How about helping MS out... (3, Insightful)

cjjjer (530715) | more than 5 years ago | (#27578467)

...and stop supporting 2000/XP all together, we need to get rid of any MS destop OS that can run IE6.

Why? (0, Redundant)

MrEricSir (398214) | more than 5 years ago | (#27578477)

What's the reason for this?

Re:Why? (1)

Idiomatick (976696) | more than 5 years ago | (#27578671)

Exactly my question. What advantage do they get by dropping the support? Can they add some new wicked feature they couldn't before? If so lets hear it and we can decide if its stupid or not. Otherwise this is meaningless.

Re:Why? (0)

Anonymous Coward | more than 5 years ago | (#27578817)

Legacy support is one of those things where cost comes into play. Development costs are not zero. Somebody has to spend time with the code. Fixing bugs. Implementing features.

And that reduces development time you can spend elsewhere.

Re:Why? (2, Informative)

Red Flayer (890720) | more than 5 years ago | (#27578883)

RTFA.

From the proposal (actually, the first line of the damn thing):

Supporting multiple OS versions is not zero cost, in terms of testing, code complexity and developer sanity.

Furthermore, I'd hate to see Mozilla get bogged down in the same must-maintain-backwards-compatibility-cruft that MS fell victim to. Firefox is already bloated enough.

Whats Required? (0)

Anonymous Coward | more than 5 years ago | (#27578483)

Whats in SP3 that is required to run Firefox? If there isn't anything, then it shouldn't be required.

Re:Whats Required? (1)

Carrot007 (37198) | more than 5 years ago | (#27579187)

As far as I can tell this is just about them stopping testing for such platforms. That is, it is not about requirements but about testing resources.

It will probably work but they are not going to guarantee it.

At most I would expect a warning message on installation.

Dropping a big selling point! (4, Interesting)

linebackn (131821) | more than 5 years ago | (#27578639)

It used to be that one of the big selling points of Mozilla/Firefox was that it could run on almost any OS! Mac, Windows (95 and NT 3.51 and up), Linux, BeOS, OS/2, Solaris, and more!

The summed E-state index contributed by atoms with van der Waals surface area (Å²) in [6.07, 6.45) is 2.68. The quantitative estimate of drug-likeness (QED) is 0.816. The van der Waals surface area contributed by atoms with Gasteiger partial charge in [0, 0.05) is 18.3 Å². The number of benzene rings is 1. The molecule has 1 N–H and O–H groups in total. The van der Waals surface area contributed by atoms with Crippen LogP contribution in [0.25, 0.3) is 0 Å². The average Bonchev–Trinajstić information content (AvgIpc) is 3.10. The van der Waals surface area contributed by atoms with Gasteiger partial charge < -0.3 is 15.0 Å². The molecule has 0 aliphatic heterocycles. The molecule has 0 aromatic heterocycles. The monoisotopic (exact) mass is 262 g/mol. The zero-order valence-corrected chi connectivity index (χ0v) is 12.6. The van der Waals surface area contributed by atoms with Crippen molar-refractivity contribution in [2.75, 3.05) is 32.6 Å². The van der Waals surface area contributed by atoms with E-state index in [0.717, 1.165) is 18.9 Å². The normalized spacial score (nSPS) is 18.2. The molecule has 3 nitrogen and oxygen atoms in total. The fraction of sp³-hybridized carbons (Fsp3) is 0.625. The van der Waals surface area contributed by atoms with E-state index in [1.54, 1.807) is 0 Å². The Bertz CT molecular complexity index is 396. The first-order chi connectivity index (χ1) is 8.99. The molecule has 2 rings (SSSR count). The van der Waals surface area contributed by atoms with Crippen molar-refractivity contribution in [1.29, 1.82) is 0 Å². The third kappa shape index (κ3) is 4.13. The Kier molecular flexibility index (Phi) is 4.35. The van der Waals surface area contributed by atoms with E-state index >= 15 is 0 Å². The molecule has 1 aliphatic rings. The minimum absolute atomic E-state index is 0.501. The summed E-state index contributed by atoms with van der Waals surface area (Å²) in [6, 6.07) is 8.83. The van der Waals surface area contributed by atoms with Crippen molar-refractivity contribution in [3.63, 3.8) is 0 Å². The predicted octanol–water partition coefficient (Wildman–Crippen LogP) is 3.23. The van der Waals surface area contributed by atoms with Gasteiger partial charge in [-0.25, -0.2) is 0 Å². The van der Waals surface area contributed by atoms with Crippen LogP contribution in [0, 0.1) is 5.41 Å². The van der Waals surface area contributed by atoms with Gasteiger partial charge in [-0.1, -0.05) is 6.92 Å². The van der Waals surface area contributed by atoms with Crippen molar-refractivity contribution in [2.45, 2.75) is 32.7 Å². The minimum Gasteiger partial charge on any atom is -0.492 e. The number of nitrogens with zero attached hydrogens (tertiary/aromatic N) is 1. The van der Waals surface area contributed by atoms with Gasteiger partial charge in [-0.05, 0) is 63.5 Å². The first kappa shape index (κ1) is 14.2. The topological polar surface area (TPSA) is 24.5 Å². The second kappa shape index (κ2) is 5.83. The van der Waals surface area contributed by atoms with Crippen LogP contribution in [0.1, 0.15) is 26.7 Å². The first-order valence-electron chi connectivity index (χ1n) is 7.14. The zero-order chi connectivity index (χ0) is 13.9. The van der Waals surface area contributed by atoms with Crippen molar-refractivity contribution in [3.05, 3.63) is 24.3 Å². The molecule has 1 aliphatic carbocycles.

To me this meant I could go to just about any computer, use Firefox, and have every web page render the same regardless of the OS. And I didn't have to worry about purchasing or learning a new OS just to browse a web site.

What happened to all of that?

I would almost think that with the economy as it is, Mozilla would want to keep Firefox as popular as possible by keeping it running on all these older computers out there that will NOT be replaced any time in the near future.

And personally, I'm still disappointed there is no Windows 9x version any more. Thank goodness for SeaMonkey 1.1.x and Opera!

Re:Dropping a big selling point! (1)

drwtsn32 (674346) | more than 5 years ago | (#27578745)

It used to be that one of the big selling points of Mozilla/Firefox was that it could run on almost any OS! ....

What happened to all of that?

Not having to ensure compatibility with really old operating systems enables the developers to spend more time adding features and capabilities, for one.

Re:Dropping a big selling point! (1, Insightful)

FooBarWidget (556006) | more than 5 years ago | (#27579231)

What happened to all that? Even the cheapest computers these days can run XP SP3. The number of people still using XP-SP0 or a 2001-era Linux is like, what, 0.03%? It absolutely makes no sense to talk about running on XP SP0 as a selling point when almost nobody uses XP SP0.

It's not like they're dropping support for SP3.

"And personally, I'm still disappointed there is no Windows 9x version any more."

As a software developer I gave up on Windows 9x 5 years ago. I used to worry about Windows 9x users 6 years ago. However, I did not have access to Windows 9x (all my machines were running XP), making it very hard to develop and test for it. Finding a Windows 9x CD or ISO was almost impossible even 6 years ago. I asked my user base to help me with testing on Windows 9x, and nobody responded. Once in a while, maybe once every 4 months, one user (of the approximately 20000 in total) asks about Windows 9x support, but is not skilled enough to help me with testing.

How can you reasonably expect any software developer to keep supporting Windows 9x in such conditions?

OSS (2, Insightful)

Ohio Calvinist (895750) | more than 5 years ago | (#27578665)

Isn't this the merit of OSS, in that someone who needs Firefox to run on older Windows clients can maintain a branch that implements 1.9.1? I'd need to know "why" Gecko 1.9.2 doesn't run on older versions of Windows to make a value judgement as to weather or not this is a bad idea.

Particularly when it comes to security, too much backward compatibility can be a really bad idea, and it is partially MS-fault that everyone expects all general-purpose consumer Windows software to run on older depreciated platforms adding code complexity, inefficiency and a greater risk for security issues.

Apple users have dealt with (for a long time) that certain updated software might require a newer OS release than they have and the vendor left it up to them to make the call if upgrading the OS+software or sticking with what they have is the right call.

Re:OSS (2, Interesting)